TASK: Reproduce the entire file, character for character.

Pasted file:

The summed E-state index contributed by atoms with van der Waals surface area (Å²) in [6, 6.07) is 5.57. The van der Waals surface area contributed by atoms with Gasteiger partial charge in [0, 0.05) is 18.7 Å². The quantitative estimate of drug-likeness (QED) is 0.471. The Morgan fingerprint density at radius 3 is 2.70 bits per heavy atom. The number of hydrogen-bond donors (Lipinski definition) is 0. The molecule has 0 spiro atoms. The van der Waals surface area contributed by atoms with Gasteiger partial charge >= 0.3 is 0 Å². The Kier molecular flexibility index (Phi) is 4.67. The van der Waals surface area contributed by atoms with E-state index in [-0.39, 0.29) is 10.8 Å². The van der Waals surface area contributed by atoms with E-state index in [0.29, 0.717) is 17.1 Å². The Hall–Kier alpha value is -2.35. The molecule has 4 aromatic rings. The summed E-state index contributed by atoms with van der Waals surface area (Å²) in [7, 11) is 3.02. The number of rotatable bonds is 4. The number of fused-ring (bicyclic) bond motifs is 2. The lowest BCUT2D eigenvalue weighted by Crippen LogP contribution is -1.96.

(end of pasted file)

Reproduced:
The summed E-state index contributed by atoms with van der Waals surface area (Å²) in [6, 6.07) is 5.57. The van der Waals surface area contributed by atoms with Gasteiger partial charge in [0, 0.05) is 18.7 Å². The quantitative estimate of drug-likeness (QED) is 0.471. The Morgan fingerprint density at radius 3 is 2.70 bits per heavy atom. The number of hydrogen-bond donors (Lipinski definition) is 0. The molecule has 0 spiro atoms. The van der Waals surface area contributed by atoms with Gasteiger partial charge >= 0.3 is 0 Å². The Kier molecular flexibility index (Phi) is 4.67. The van der Waals surface area contributed by atoms with E-state index in [-0.39, 0.29) is 10.8 Å². The van der Waals surface area contributed by atoms with E-state index in [0.29, 0.717) is 17.1 Å². The Hall–Kier alpha value is -2.35. The molecule has 4 aromatic rings. The summed E-state index contributed by atoms with van der Waals surface area (Å²) in [7, 11) is 3.02. The number of rotatable bonds is 4. The number of fused-ring (bicyclic) bond motifs is 2. The lowest BCUT2D eigenvalue weighted by Crippen LogP contribution is -1.96.